Skip directly to search Skip directly to A to Z list Skip directly to navigation Skip directly to page options Skip directly to site content

Search PHGKB:

Last Posted: Jun 06, 2024
spot light Highlights

Written communication of whole genome sequencing results in the NHS Genomic Medicine Service: a multi-centre service evaluation

From the abstract: " Whole genome sequencing (WGS) is being used in diagnostic testing for certain clinical indications within the NHS Genomic Medicine Service (GMS) in England. Letter writing is an integral part of delivering results. However, no national guidelines for writing results from WGS exist. This multi-centre service evaluation used mixed methods to understand the content and readability of letters returning diagnostic, variant of uncertain significance (VUS), and no-finding results to paediatric rare disease patients. "

The acceptability and clinical impact of using polygenic scores for risk-estimation of common cancers in primary care: a systematic review

From the abstract: "A total of 190 papers were identified, 18 of which were eligible for inclusion. A cancer risk-assessment tool incorporating PGS was acceptable to the general practice population and their healthcare providers but major challenges to implementation were identified, including lack of evidence for PGS in non-European ancestry and a need for healthcare provider education in genomic medicine. A PGS cancer risk-assessment had relatively limited impact on psychosocial outcomes and health behaviours. However, for prostate cancer, potential applications for its use in primary care were shown. "

Liminality between direct and family-mediated contact in the communication of genetic information to at-risk relatives.

From the article: "Ever since genetic test results have been able to be reported, questions have arisen regarding their implications for genetic relatives. Alongside the proband in whom the initial diagnosis is made, family members often also have an interest in the information. Being informed allows an at-risk relative to consider genetic counseling and testing, and to act in advance to prevent or mitigate future morbidity. Indeed, supporting patients to communicate risk information to their relatives is now considered as a key aspect for maximizing the benefits of genomic medicine. "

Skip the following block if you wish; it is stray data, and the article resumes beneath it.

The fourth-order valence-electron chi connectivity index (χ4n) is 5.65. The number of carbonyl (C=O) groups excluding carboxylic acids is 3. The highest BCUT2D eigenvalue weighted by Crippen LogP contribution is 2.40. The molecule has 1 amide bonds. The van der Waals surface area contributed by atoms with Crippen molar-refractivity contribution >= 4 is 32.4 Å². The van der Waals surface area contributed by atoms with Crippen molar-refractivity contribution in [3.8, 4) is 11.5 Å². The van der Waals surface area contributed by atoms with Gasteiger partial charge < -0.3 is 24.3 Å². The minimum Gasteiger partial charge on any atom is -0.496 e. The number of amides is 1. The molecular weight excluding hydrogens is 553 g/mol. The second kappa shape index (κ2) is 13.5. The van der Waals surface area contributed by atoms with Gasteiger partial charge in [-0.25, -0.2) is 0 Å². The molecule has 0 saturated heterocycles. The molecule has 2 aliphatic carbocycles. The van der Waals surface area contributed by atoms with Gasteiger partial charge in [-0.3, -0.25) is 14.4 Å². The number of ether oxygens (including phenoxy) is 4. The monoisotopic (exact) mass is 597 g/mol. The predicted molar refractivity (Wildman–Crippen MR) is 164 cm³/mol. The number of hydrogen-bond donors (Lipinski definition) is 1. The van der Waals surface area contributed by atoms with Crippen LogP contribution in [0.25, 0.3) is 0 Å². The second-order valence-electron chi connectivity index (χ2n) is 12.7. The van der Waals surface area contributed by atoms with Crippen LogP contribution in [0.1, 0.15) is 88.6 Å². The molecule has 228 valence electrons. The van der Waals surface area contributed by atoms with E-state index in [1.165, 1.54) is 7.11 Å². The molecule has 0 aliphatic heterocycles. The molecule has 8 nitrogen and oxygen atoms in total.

Strategies to improve implementation of cascade testing in hereditary cancer syndromes: a systematic review
J Chiang et al, NPJ Genomic Medicine, April 5, 2024

From the abstract: " Despite growing efforts targeted at improving cascade testing uptake, current literature continues to reflect poor rates of uptake, typically below 30%. This study aims to systematically review current literature on intervention strategies to improve cascade testing, assess the quality of intervention descriptions and evaluate the implementation outcomes of listed interventions. This systematic review shows that most interventions have demonstrated success in improving cascade testing uptake. Uptake of cascade testing was highest with delivery arrangement (68%). However, the quality of description of interventions and assessment of implementation outcomes are often suboptimal, hindering their replication and implementation downstream."

Disclaimer: Articles listed in the Public Health Genomics and Precision Health Knowledge Base are selected by the CDC Office of Public Health Genomics to provide current awareness of the literature and news. Inclusion in the update does not necessarily represent the views of the Centers for Disease Control and Prevention nor does it imply endorsement of the article's methods or findings. CDC and DHHS assume no responsibility for the factual accuracy of the items presented. The selection, omission, or content of items does not imply any endorsement or other position taken by CDC or DHHS. Opinion, findings and conclusions expressed by the original authors of items included in the update, or persons quoted therein, are strictly their own and are in no way meant to represent the opinion or views of CDC or DHHS. References to publications, news sources, and non-CDC Websites are provided solely for informational purposes and do not imply endorsement by CDC or DHHS.